OLYMPIA – A bipartisan bill sponsored by Rep. Sharon Shewmake (D-Whatcom) to direct utilities to fix leaks in natural gas infrastructure passed the state legislature this week with wide bipartisan margins. HB 2518 will save consumers money, create reliable jobs for pipefitters, and reduce emissions of methane, a potent greenhouse gas.
“Imagine if you went to a gas station and watched the pump charge you for 5 gallons of gasoline, but your car only ended up with 4 gallons in the tank,” said Shewmake. “That’s what’s happening in our natural gas pipes right now, because old state laws allow natural gas companies to pass the costs of any gas that leaks out of cracked pipes along to consumers. Meanwhile, these same laws don’t give the utilities good options for financing repairs to leaks. That’s backwards.”
Shewmake credits the idea for the bill to a groundbreaking economics paper written by Dr. Catherine Hausman, an economist at the University of Michigan. Dr. Hausman’s research found not only that the incentives for utilities are backwards, but that when the human costs of climate change are factored into a cost-benefit analysis, the case for fixing leaks becomes urgent.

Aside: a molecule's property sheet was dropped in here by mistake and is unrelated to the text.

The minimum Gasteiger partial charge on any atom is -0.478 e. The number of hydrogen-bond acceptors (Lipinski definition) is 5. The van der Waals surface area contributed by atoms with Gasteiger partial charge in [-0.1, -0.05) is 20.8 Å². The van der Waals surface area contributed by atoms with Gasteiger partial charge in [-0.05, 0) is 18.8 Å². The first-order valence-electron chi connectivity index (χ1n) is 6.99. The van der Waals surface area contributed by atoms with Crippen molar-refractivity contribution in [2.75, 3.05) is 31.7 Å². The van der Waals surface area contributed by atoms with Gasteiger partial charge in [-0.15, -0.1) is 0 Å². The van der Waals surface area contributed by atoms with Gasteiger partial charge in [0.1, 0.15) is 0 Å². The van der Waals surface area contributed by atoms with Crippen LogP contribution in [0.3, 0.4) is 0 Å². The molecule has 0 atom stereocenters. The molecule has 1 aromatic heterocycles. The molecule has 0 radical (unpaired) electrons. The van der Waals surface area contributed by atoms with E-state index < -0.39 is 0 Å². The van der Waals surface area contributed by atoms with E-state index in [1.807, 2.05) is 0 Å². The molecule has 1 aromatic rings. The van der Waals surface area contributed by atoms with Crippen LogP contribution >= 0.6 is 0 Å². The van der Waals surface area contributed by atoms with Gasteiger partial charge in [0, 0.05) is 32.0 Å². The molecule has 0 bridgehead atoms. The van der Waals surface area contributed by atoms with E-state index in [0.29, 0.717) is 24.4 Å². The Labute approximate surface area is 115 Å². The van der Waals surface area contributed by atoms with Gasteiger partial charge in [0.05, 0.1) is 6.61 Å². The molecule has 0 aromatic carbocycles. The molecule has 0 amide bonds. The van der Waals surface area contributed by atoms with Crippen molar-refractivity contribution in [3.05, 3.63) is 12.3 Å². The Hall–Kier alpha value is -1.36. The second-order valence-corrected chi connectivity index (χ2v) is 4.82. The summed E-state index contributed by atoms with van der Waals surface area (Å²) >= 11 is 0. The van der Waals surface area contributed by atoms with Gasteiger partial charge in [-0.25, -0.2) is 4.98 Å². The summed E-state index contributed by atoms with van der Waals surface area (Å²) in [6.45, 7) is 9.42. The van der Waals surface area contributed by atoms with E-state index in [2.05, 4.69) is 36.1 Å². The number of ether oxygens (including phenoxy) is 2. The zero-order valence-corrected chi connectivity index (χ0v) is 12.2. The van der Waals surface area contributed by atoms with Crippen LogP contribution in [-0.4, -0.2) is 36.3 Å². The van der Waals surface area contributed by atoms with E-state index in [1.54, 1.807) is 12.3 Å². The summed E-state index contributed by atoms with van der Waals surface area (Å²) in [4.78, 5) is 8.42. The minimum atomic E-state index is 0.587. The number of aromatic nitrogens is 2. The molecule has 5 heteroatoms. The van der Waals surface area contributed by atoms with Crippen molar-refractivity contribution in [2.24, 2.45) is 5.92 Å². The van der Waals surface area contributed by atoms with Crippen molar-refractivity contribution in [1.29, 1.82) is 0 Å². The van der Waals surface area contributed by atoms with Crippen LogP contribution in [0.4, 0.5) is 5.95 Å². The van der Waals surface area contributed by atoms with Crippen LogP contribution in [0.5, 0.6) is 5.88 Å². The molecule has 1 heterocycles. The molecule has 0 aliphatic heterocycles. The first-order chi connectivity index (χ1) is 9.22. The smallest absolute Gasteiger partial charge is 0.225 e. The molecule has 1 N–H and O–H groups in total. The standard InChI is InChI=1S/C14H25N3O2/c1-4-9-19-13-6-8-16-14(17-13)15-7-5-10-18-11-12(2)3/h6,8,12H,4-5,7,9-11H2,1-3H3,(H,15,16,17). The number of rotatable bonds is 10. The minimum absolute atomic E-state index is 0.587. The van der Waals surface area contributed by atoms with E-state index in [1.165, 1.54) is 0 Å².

When asked about Shewmake’s bill, Hausman said, “Natural gas leaks can waste economic resources and worsen climate change. I applaud state efforts to identify cost-effective ways to reduce these emissions.”
HB 2518 reforms the incentives for natural gas companies by asking them to complete a cost-benefit analysis on every leak. To do this, a utility would look at a specific leak and compare the cost of fixing it to the sum of three factors: the dollar value of the escaping gas, the damage that gas is doing to the climate, and human safety concerns. If the benefits are greater than the costs of the repair, the utility is required to fix the leak.
The bill also improves transparency because it includes an overhaul of the way natural gas companies disclose information to the public.
Shewmake first proposed this idea during the last legislative session, which ended in April 2019, but it took eight months of negotiations with climate advocates, natural gas companies, and legislators from both sides of the aisle to reach an agreement on final language.
HB 2518 passed the House on February 16 with a vote of 87 to 8 and the Senate on March 5 with a vote of 41 to 7. It is on its way to Gov. Jay Inslee’s desk for a final signature.
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Rep. Sharon Shewmake, D-Bellingham (42nd Legislative District), represents most of Whatcom County, including Blaine, Ferndale, Lynden, Sumas, and part of Bellingham, and extending east to Mt. Baker, North Cascades National Park, and Ross Lake.
(Credit: Washington State LSS)